“We found that EVD outbreaks tended to occur in areas that had experienced forest loss up to two years before,” Olivero explains.

Getting a heads up

The research team says the data could lead to the development of an early warning system, which means governments in Ebola risk regions can get a head-start on implementing interventions. This is key, because most EVD outbreaks happen in remote, rural communities where there are few resources.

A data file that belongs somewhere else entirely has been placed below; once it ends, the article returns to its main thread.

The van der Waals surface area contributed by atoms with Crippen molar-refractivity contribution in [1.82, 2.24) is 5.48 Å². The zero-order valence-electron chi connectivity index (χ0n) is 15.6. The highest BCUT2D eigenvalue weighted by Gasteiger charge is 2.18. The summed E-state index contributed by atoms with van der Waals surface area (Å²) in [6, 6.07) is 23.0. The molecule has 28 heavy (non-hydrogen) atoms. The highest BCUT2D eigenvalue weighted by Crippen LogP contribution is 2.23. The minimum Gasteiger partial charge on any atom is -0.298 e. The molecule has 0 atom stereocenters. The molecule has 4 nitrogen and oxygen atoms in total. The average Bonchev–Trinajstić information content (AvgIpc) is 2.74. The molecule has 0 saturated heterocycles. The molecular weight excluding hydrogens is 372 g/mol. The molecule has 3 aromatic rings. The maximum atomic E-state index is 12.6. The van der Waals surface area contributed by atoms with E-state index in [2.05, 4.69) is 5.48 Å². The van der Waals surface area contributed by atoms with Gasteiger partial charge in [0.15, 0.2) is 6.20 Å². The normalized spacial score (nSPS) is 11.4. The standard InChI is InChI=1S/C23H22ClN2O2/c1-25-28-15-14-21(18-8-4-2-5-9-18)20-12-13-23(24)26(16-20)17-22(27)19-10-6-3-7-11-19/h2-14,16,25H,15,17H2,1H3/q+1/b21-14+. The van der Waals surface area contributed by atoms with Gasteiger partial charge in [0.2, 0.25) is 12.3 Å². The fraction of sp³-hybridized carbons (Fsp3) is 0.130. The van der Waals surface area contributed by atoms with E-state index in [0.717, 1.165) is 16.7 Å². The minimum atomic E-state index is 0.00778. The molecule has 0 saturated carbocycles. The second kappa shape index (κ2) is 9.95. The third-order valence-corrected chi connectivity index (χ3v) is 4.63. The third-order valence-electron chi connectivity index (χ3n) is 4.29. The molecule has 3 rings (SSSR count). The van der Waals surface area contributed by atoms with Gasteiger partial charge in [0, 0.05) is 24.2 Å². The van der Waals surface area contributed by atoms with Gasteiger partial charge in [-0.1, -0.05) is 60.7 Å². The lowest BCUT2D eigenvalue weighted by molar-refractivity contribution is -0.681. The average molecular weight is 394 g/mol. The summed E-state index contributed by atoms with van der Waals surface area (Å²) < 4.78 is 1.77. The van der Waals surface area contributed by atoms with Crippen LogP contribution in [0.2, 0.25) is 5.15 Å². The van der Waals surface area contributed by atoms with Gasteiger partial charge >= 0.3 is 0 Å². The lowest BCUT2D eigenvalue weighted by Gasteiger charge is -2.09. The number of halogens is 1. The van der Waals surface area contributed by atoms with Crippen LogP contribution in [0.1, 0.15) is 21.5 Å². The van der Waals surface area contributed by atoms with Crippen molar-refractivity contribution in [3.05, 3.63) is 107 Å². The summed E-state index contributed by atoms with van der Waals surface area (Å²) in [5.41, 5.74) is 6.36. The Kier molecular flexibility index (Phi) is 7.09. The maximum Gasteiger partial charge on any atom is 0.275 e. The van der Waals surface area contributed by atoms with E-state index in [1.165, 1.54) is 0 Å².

“Once we know where these potential hotspots are, we can create a map showing where an outbreak is likely to occur and mobilise people and resources to monitor local communities,” says Fa.

An ounce of prevention

The new study clearly suggests that preserving forested areas must be a high priority for nations throughout the world. “Tropical rainforests are chock-a-block with species of all kinds, including pathogens, which means that for such a high diversity of animal hosts there are corresponding parasites, viruses, and so on,” notes Fa.